Penn Jillette, who works regularly with carnival folk, has the good sense to dress professionally. Although apparently it hasn’t endeared him to his teammates. After he shot down their ideas during brainstorming, Clay Aiken earned the respect of Arsenio and the everlasting loyalty of Lou by basically shouting Penn down for being condescending and negative. Personally I believe that Penn is head-and-brains above the rest of the team, and if he’s acting condescending it may be because he’s trying to carefully choose words so everyone in the room will comprehend him, but I also was kind of impressed that Clay was willing to call him out. Apparently Clay has learned a thing or two about confrontation, and he gave Lou an assist with pronouncing words for the video. Respect for Clay Aiken is not what I was expecting to get out of this show.

Filming and editing a professionally lit and staged “viral video” took a day, and then it was straight into the screening room with the Moppy Mop Mopsters. Neither video had any potential whatsoever to go viral. Granted Lou dancing around came the closest to the deadly combination of awkward and un-self-conscious that breeds viral comedy gold, but still, would you forward this to your friends? “Check it out! I think a grown man dancing around and mopping is hilarious! I am the video gateway to exciting ideas and avant garde humor!”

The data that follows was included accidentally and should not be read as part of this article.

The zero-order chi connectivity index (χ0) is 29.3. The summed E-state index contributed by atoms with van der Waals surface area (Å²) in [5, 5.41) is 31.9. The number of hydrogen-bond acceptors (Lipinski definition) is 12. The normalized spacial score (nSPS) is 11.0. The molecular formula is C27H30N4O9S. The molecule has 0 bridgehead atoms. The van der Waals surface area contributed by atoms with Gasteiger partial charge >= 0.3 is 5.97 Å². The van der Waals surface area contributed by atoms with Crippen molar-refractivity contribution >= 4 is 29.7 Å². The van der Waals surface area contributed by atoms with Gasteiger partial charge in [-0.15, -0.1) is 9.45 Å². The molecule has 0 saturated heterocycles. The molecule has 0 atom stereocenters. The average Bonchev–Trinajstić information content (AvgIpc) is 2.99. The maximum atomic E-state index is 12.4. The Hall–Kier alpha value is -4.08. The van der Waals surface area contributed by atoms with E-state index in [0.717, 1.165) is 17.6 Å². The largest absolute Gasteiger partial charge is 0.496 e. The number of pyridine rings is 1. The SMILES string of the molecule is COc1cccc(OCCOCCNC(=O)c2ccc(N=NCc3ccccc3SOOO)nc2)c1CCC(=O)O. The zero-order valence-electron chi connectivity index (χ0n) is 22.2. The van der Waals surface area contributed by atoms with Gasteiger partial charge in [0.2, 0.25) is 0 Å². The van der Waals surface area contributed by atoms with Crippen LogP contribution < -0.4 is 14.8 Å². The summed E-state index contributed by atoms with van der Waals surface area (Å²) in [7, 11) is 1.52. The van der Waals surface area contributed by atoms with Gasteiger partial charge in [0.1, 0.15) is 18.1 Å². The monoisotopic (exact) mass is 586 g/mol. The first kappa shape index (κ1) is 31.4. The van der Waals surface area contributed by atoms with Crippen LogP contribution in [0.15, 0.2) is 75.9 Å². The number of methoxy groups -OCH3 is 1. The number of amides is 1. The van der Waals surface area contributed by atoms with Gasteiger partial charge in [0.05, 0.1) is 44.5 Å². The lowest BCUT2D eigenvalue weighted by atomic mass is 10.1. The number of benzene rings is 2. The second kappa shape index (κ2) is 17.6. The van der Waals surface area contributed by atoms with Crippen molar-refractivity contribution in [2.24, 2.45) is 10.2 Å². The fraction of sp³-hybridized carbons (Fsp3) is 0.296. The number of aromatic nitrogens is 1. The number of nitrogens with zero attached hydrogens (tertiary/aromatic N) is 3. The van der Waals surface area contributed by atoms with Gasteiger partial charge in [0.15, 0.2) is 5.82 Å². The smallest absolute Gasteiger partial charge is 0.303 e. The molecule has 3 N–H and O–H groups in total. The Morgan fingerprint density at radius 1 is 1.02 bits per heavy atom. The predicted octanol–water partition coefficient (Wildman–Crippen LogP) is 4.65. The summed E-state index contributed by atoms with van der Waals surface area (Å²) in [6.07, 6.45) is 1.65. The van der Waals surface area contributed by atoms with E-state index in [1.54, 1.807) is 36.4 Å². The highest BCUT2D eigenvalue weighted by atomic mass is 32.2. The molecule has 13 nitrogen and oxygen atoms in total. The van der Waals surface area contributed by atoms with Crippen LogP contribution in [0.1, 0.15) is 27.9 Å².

Neither video was terrible, neither video was awesome. Mediocre, rushed projects finished? Check. Product name-dropped multiple times? Check. Well then it's time to head into the Mind Games Torture Palace that Trump calls a boardroom.

Aside from the grinning dickheads that flanked Trump, the most embarrassing development in the boardroom was the other women quickly conceding creative superiority to Lisa effing Lampanelli. You honestly can’t come up with something better than someone who takes swings at such low fruit as Flava Flav? Poor Tia Carrere had a whole song and dance about Lisa’s brilliance, and then as soon as Lisa could talk she was selling Tia down the river and singing the praises of Aubrey and newly inducted sorority sister Debbie Gibson (who had dressed up like Dee Snider for the evening). The two hunters probably respected that killer instinct.

For the first time in weeks, Lou was not the first person the men’s team offered up for firing. Dee Snider had a brain burp and suggested Paul, who had come up with the whole concept of “I’m going to mop the floor with you” that ultimately won the contest.